From The Known Words 1, long out of print and replaced by The Known Words, which doesn’t include this (among others) due to it being not of sufficiently high standard:
Rowan Peregrine is legendary for the high death-toll in her songs, and I admire her for that. I decided to try my hand at writing one where everybody dies, and an eyewitness account of the effects of the black plague on Milan gave me the material I needed. Get out your garlic and hankies and get wailing!
Listen for the footsteps of the death in our land.
Fear the hooded angel where he stills the tiller’s hand.
Hear the morning’s children in the street;
They pass before the evening with the passing of the feet.
All we ever knew was in the sun and the earth,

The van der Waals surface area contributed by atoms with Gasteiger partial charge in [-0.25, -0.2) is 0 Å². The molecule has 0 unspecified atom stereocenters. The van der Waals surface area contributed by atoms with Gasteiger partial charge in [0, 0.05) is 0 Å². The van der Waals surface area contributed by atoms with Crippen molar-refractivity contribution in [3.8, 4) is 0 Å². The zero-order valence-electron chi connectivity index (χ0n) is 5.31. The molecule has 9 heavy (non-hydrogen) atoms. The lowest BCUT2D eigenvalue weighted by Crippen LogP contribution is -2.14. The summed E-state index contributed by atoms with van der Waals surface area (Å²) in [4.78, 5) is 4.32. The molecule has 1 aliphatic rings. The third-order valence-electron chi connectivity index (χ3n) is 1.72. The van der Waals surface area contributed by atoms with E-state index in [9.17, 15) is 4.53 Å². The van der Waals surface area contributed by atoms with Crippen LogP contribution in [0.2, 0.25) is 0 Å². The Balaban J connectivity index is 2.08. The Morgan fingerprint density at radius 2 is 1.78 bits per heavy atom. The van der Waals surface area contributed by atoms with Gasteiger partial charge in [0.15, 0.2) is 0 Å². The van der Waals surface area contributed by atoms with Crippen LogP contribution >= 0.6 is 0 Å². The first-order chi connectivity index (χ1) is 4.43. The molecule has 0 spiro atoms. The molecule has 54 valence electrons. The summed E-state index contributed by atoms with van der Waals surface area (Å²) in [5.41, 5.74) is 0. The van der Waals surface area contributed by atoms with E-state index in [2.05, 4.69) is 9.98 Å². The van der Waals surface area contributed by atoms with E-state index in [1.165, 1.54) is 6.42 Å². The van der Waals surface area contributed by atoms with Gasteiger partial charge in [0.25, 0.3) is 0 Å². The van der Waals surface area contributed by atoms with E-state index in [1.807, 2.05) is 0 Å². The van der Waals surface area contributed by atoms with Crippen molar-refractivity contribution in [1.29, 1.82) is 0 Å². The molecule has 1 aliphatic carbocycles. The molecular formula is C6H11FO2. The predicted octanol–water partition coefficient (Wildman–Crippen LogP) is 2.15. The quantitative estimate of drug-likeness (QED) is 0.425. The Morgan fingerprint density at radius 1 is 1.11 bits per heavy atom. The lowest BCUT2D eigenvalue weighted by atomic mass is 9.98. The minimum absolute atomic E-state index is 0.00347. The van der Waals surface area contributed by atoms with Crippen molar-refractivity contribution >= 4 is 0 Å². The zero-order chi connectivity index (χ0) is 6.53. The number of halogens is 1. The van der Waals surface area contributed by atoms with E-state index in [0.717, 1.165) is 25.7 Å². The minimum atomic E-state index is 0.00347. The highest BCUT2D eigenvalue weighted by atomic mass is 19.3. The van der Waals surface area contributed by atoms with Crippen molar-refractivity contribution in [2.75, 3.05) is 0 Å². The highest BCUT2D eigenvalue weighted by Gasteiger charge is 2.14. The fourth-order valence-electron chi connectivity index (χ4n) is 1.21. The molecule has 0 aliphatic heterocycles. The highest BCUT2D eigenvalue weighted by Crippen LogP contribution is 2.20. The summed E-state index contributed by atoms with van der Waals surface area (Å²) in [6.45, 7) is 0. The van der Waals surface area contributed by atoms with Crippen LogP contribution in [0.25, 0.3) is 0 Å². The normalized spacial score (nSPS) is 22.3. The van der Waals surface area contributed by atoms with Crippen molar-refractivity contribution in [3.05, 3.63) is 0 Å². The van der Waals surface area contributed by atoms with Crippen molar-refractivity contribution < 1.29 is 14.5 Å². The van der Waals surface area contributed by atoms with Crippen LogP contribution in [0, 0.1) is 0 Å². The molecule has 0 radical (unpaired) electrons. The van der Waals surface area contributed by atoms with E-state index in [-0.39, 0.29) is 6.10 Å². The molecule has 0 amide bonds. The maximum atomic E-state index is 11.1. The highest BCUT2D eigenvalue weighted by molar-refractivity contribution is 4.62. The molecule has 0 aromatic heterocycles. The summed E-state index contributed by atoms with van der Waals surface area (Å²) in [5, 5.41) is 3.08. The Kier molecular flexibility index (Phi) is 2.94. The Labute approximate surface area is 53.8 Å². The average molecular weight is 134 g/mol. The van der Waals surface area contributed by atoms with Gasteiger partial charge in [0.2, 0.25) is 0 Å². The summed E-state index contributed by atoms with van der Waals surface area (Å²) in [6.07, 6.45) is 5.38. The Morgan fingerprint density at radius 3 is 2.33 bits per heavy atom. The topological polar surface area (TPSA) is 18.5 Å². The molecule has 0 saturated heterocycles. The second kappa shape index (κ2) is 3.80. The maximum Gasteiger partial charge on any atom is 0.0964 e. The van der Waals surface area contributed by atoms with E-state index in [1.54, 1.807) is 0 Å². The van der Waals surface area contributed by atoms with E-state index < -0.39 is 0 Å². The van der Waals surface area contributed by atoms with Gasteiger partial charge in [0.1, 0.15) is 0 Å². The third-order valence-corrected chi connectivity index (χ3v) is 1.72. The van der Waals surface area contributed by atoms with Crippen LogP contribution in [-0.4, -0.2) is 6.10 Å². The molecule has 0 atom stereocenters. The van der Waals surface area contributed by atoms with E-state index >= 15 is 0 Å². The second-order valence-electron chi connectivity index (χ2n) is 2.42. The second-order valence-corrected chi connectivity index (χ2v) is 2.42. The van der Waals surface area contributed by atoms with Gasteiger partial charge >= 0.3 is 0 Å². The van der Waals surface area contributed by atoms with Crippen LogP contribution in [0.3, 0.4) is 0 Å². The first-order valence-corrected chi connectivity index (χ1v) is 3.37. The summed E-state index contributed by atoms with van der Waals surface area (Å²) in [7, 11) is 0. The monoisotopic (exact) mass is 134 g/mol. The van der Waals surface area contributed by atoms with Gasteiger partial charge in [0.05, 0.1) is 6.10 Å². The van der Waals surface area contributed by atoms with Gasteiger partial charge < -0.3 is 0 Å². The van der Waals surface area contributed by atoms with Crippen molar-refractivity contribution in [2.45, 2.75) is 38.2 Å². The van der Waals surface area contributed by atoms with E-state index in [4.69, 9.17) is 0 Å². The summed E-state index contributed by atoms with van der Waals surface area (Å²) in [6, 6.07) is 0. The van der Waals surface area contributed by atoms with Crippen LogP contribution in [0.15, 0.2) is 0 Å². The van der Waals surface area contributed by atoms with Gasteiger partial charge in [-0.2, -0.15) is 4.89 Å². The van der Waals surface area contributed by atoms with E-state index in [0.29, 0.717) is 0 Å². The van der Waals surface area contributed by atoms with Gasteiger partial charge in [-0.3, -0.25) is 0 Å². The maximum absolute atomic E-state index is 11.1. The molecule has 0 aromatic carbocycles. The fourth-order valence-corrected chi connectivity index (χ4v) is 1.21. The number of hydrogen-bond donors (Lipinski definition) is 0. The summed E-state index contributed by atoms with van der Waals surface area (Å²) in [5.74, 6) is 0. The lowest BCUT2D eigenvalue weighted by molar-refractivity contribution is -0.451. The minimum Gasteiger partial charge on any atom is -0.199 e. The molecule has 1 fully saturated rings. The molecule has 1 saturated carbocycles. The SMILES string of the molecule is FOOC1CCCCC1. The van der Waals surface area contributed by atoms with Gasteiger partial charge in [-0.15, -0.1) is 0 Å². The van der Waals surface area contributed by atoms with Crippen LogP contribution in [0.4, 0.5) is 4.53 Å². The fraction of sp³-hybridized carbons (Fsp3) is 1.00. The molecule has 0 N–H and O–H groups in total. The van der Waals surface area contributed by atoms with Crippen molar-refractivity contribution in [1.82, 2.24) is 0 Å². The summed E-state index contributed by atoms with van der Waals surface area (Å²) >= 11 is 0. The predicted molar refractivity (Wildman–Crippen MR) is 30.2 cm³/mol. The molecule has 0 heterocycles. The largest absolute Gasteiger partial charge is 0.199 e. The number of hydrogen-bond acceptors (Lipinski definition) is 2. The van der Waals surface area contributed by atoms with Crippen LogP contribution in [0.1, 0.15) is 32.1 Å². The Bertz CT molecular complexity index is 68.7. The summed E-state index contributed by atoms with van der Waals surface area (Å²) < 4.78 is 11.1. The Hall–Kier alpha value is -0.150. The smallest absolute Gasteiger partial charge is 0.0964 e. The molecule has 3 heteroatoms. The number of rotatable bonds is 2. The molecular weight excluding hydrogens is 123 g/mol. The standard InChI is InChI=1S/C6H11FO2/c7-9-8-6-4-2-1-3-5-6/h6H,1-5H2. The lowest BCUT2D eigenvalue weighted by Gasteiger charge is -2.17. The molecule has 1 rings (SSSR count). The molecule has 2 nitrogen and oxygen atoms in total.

Faith our only beacon from the day of our birth.
Now the beacon dies and all is dark,
The footsteps of the angel leave an everlasting mark.
Here there was a farming man, a woman by his side;
Here and there his children; now his family all has died.
See the face of one whose life is spent,
Have pity on a living ghost and share his heart’s lament.
Once there was a city, strong of wall and full of pride,
All the mortal armies could not force a way inside.
But death upon the air has conquered all,
For death is not confounded by a city and a wall.
Now the land is silent, hear the heart’s lamenting fade,
Death the final victor, and the final act is played.
But sing the song of all we were before,
And even after death you bear our lives forever more.